One of countless brochures published by the Berlin Senate

But the figures speak even more clearly for the success of the campaign. From 2008 to 2019, the number of overnight stays in Berlin rose from 17.8 to 34.1 million (+ 92 percent, almost a doubling). The number of taxable businesses rose from 133 thousand to 168 thousand (+ 28 percent) in the same period. The city’s gross domestic product rose from 99 billion euros to 157 billion (+ 59 percent). And the city’s population grew from 3.43 million to 3.67 million (+ 7 percent) within the twelve years of the launch of the campaign.

Today, Berlin is perceived, both nationally and internationally, as an attractive business location. The city’s image attracts talent, entrepreneurs and investors from across the world. In 2019, the capital’s startups received 3.69 billion euros in 262 financing rounds. This meant that Berlin was once again able to defend its title as Germany’s startup capital, as three out of five euros invested in startups ended up here.

A defining factor in the Be Berlin campaign that contributed to its success, was that the focus was not on the city of Berlin, but on its people and their diverse lifestyles. For this, Embassy developed the speech bubble as a visual frame, with three one-liners in the center. During the launch phase, celebrities such as the star chef Tim Raue and the pupils from the Rütli School wrote the texts for the speech bubbles; later, Berliners contributed their own ideas.

The red speech bubble works as a visual frame, with three one-liners in the center

The red speech bubble works as a visual frame, with three one-liners in the center (© EMBASSY Berlin)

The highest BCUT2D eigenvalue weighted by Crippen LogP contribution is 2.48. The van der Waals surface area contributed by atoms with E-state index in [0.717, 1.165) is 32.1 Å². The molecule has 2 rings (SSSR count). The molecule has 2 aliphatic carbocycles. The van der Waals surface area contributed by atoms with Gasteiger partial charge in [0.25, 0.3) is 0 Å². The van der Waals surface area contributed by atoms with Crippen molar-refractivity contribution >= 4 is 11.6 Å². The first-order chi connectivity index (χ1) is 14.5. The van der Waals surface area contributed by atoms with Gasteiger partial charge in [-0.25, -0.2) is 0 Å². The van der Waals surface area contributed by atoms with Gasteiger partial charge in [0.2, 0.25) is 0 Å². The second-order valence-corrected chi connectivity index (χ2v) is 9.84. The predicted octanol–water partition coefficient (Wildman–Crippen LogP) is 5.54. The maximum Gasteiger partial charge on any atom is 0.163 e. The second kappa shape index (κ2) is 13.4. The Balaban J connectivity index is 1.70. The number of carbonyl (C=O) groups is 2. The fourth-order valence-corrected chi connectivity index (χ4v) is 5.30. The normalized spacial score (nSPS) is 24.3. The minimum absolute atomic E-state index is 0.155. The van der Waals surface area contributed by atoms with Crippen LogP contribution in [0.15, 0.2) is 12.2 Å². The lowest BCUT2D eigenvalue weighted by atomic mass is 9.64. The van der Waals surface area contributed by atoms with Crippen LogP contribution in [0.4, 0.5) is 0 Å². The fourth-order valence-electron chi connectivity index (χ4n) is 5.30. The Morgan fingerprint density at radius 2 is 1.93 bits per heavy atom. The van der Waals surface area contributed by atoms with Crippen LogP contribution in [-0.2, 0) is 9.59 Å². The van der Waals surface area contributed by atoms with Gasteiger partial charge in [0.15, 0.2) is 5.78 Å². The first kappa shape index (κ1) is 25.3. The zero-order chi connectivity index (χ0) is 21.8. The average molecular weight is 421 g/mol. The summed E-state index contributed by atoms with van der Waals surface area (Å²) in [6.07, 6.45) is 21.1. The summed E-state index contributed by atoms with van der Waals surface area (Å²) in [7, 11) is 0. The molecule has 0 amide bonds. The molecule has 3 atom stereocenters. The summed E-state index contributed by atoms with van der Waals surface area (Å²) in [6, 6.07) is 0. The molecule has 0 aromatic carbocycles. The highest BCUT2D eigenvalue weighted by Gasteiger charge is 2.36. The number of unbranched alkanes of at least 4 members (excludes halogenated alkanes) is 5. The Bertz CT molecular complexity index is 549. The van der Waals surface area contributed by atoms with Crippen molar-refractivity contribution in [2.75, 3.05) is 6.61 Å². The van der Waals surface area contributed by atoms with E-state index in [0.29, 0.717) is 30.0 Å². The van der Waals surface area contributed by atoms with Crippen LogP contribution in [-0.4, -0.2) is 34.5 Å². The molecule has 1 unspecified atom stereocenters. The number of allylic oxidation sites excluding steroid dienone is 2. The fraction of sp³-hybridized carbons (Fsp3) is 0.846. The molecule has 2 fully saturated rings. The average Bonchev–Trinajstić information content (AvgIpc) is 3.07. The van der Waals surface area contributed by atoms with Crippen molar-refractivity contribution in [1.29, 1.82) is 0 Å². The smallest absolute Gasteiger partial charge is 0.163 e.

The Berlin campaign got its unmistakable profile from a specially developed typeface. For the design, Fuenfwerken engaged the experienced type designer Alessio Leonardi. His first drafts already contained the unmistakable characteristics of the later extended family: the strong horizontal emphasis, curved diagonals in selected letters, broken stems in the italics as well as the contrasting interplay of angular and round elements.

“What is special about the typeface is its humanity. The family was not stringently planned, it has grown and gone through several stages of development. Despite its clarity and functionality, it appears lively and unconventional. It is not what you expect, but always something different.”

is how Alessio Leonardi describes the temperament of his typeface.

The name for the Berlin typeface came about almost automatically. “Change” refers both to the transformation of a vital big city and to the visual characteristics of the typeface. Alessio Leonardi: “The letters are not static, yet they produce a calm text image. Change is unconventional and has many peculiar details, but looks immediately familiar. It is not perfect, just as a living city is never perfect. Change is open to the new, it embodies change and is itself part of change.”

Early sketches of Change

Some of Alessio Leonardi’s initial analog sketches

The original draft, Change Letter, with which the Berlin campaign was launched, has a special significance. With its contrasting interplay of hardness and subtlety, it lends emphasis to texts and headlines. The conically shaped strokes and angled diagonals in the letters A, M, V, W, v and w make it unmistakable. The typewriter look, enriched with slab serifs, carries the three-line core messages of the campaign and becomes a set piece for all Berliners. With three fixed letter widths, it is located between monospaced and proportional typefaces and makes the texts it is set in appear strong and self-confident.